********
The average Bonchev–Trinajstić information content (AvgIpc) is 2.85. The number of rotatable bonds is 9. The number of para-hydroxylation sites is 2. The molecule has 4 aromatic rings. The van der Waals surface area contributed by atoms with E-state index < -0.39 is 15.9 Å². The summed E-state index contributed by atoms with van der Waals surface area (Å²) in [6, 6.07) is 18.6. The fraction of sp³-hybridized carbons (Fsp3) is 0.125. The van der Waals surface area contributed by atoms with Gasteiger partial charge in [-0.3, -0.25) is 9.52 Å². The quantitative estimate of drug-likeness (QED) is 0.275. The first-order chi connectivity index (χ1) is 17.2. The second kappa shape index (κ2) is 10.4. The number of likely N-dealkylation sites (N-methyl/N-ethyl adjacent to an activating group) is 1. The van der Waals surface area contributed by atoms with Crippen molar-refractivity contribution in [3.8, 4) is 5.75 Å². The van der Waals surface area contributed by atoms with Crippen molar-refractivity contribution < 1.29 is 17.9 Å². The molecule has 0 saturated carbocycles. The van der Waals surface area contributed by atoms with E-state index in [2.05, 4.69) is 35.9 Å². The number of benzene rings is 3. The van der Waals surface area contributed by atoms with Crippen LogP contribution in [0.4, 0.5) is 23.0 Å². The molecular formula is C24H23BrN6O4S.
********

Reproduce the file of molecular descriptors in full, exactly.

The average Bonchev–Trinajstić information content (AvgIpc) is 2.85. The number of rotatable bonds is 9. The number of para-hydroxylation sites is 2. The molecule has 4 aromatic rings. The van der Waals surface area contributed by atoms with E-state index < -0.39 is 15.9 Å². The summed E-state index contributed by atoms with van der Waals surface area (Å²) in [6, 6.07) is 18.6. The fraction of sp³-hybridized carbons (Fsp3) is 0.125. The van der Waals surface area contributed by atoms with Gasteiger partial charge in [-0.3, -0.25) is 9.52 Å². The quantitative estimate of drug-likeness (QED) is 0.275. The first-order chi connectivity index (χ1) is 17.2. The second kappa shape index (κ2) is 10.4. The number of likely N-dealkylation sites (N-methyl/N-ethyl adjacent to an activating group) is 1. The van der Waals surface area contributed by atoms with Crippen molar-refractivity contribution in [3.8, 4) is 5.75 Å². The van der Waals surface area contributed by atoms with Crippen molar-refractivity contribution < 1.29 is 17.9 Å². The molecule has 0 saturated carbocycles. The van der Waals surface area contributed by atoms with E-state index in [2.05, 4.69) is 35.9 Å². The number of benzene rings is 3. The van der Waals surface area contributed by atoms with Crippen LogP contribution in [0.4, 0.5) is 23.0 Å². The molecular formula is C24H23BrN6O4S.